On this O’Cinneide and Maguire state58 The attitude of local authorities toward their responsibility for maintaining children in industrial schools, and general attitudes toward the efficacy of an institutional method of dealing with poor and neglected children, are themes that run throughout press coverage of local authority meetings and the often extensive coverage of children’s court proceedings. In an interesting and insightful discussion at the monthly meeting to the Galway Board of Health, one committee officer expressed a concern that the local ISPCC inspector, Mary Monnelly, was having children committed to institutions without the proper authority, and without consulting the appropriate local authorities. The Commissioner of the Board of Health instructed the superintendent home assistance officer to inform Monnelly that she was to consult with the local authorities before seeking the committal of children to industrial schools. In 1938 the Galway County Homes and Home Assistance Committee had a discussion, that was reported in the press, about the merits of boarding-out children rather than committing them to industrial schools. The committee was considering a proposal to discontinue boarding children out n favour of maintaining all local authority children in industrial schools. Alice Lister, the Department of Health inspector of boarded-out children, argued that children could never receive the same kind of care and attention in an institutional setting that they could in a good foster home... Other members of the committee countered these claims by pointing out that industrial school children received training in a skill or trade that would help them to support themselves upon release, while children boarded out, particularly with poorer families, were not guaranteed such an education or training... After much debate the proposal to discontinue the boarding-out system was defeated. The following week the local newspaper, the Connacht Tribune, published an editorial that attempted to provide both sides of the story but came down squarely in favour of industrial schools.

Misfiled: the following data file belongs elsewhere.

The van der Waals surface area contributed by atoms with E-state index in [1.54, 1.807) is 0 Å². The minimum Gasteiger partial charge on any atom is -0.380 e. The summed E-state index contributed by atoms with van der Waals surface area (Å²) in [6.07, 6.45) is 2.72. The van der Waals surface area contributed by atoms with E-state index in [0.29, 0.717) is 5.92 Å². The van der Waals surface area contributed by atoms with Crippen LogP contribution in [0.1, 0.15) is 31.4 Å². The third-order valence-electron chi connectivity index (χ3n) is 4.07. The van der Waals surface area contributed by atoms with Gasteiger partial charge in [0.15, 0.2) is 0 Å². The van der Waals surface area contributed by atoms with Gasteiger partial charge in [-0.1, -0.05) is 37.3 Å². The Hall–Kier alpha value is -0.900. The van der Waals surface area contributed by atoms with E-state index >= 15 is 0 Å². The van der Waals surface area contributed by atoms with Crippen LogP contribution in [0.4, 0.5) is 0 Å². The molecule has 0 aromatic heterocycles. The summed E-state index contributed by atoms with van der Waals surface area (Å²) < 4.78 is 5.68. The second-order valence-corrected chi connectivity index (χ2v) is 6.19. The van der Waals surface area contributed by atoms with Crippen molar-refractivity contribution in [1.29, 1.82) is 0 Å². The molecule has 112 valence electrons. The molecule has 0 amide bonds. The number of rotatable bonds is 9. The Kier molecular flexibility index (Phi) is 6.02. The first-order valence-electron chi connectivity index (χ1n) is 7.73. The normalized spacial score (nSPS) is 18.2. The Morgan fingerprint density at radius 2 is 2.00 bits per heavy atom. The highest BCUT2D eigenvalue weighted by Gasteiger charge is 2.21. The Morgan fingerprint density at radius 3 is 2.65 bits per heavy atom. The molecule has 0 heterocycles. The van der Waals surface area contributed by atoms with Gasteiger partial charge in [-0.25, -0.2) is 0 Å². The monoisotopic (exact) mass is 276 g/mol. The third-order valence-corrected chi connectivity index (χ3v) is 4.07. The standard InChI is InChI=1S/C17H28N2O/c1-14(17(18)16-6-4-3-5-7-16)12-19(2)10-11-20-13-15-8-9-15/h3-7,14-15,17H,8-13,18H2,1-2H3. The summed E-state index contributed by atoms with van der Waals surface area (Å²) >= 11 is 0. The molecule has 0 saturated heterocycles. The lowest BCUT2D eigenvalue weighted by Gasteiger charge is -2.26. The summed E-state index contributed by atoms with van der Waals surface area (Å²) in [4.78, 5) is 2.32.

She said that the worst aspect of living in the School was that there were so many children in it, and it was necessarily very regimented. She felt very alone. Certain categories of children were picked upon by their peers. Those who had family and received packages were seen as better than those who did not. Those from Dublin saw themselves as more elite than those from the Midlands. Children from the Midlands were ‘the lowest of the low, because you were one of Maguires’. Mr Maguire19 was the ISPCC Inspector for that area. Travellers were marginalised and she recalled that, when the more impoverished children were brought to the School, they would invariably be filthy and their hair would be crawling with lice.